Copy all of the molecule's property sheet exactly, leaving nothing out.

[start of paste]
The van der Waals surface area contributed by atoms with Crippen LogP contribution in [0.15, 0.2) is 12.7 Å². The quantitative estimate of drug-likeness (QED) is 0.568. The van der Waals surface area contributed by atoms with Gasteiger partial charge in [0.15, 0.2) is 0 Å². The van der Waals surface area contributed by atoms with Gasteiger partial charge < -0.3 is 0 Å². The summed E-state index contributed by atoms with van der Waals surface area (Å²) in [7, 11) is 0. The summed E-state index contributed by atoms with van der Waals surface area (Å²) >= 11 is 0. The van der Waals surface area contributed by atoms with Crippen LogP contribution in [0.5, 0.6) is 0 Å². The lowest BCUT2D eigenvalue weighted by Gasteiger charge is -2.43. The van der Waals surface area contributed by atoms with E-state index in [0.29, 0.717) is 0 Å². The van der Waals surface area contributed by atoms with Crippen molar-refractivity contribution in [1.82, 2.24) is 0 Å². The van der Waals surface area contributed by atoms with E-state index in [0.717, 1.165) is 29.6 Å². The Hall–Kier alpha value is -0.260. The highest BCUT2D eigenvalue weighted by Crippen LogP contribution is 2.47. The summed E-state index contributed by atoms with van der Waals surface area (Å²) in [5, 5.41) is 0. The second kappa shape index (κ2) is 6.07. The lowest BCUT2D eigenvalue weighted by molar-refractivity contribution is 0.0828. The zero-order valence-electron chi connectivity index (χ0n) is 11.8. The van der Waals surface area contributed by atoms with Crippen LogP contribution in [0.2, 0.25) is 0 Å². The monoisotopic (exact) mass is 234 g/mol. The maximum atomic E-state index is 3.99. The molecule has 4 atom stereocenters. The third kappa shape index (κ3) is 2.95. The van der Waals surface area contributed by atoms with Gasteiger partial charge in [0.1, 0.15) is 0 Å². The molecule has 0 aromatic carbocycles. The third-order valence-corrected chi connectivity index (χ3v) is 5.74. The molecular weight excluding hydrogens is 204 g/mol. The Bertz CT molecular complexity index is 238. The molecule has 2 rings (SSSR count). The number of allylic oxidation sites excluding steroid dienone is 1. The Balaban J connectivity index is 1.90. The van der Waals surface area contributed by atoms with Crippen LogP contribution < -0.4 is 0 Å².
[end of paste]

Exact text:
The van der Waals surface area contributed by atoms with Crippen LogP contribution in [0.15, 0.2) is 12.7 Å². The quantitative estimate of drug-likeness (QED) is 0.568. The van der Waals surface area contributed by atoms with Gasteiger partial charge in [0.15, 0.2) is 0 Å². The van der Waals surface area contributed by atoms with Gasteiger partial charge < -0.3 is 0 Å². The summed E-state index contributed by atoms with van der Waals surface area (Å²) in [7, 11) is 0. The summed E-state index contributed by atoms with van der Waals surface area (Å²) >= 11 is 0. The van der Waals surface area contributed by atoms with Crippen LogP contribution in [0.5, 0.6) is 0 Å². The lowest BCUT2D eigenvalue weighted by Gasteiger charge is -2.43. The van der Waals surface area contributed by atoms with E-state index in [0.29, 0.717) is 0 Å². The van der Waals surface area contributed by atoms with Crippen molar-refractivity contribution in [1.82, 2.24) is 0 Å². The van der Waals surface area contributed by atoms with E-state index in [0.717, 1.165) is 29.6 Å². The Hall–Kier alpha value is -0.260. The highest BCUT2D eigenvalue weighted by Crippen LogP contribution is 2.47. The summed E-state index contributed by atoms with van der Waals surface area (Å²) in [5, 5.41) is 0. The second kappa shape index (κ2) is 6.07. The lowest BCUT2D eigenvalue weighted by molar-refractivity contribution is 0.0828. The zero-order valence-electron chi connectivity index (χ0n) is 11.8. The van der Waals surface area contributed by atoms with Crippen LogP contribution in [0.2, 0.25) is 0 Å². The monoisotopic (exact) mass is 234 g/mol. The maximum atomic E-state index is 3.99. The molecule has 4 atom stereocenters. The third kappa shape index (κ3) is 2.95. The van der Waals surface area contributed by atoms with Gasteiger partial charge in [0.1, 0.15) is 0 Å². The molecule has 0 aromatic carbocycles. The third-order valence-corrected chi connectivity index (χ3v) is 5.74. The molecular weight excluding hydrogens is 204 g/mol. The Bertz CT molecular complexity index is 238. The molecule has 2 rings (SSSR count). The number of allylic oxidation sites excluding steroid dienone is 1. The Balaban J connectivity index is 1.90. The van der Waals surface area contributed by atoms with Crippen LogP contribution < -0.4 is 0 Å².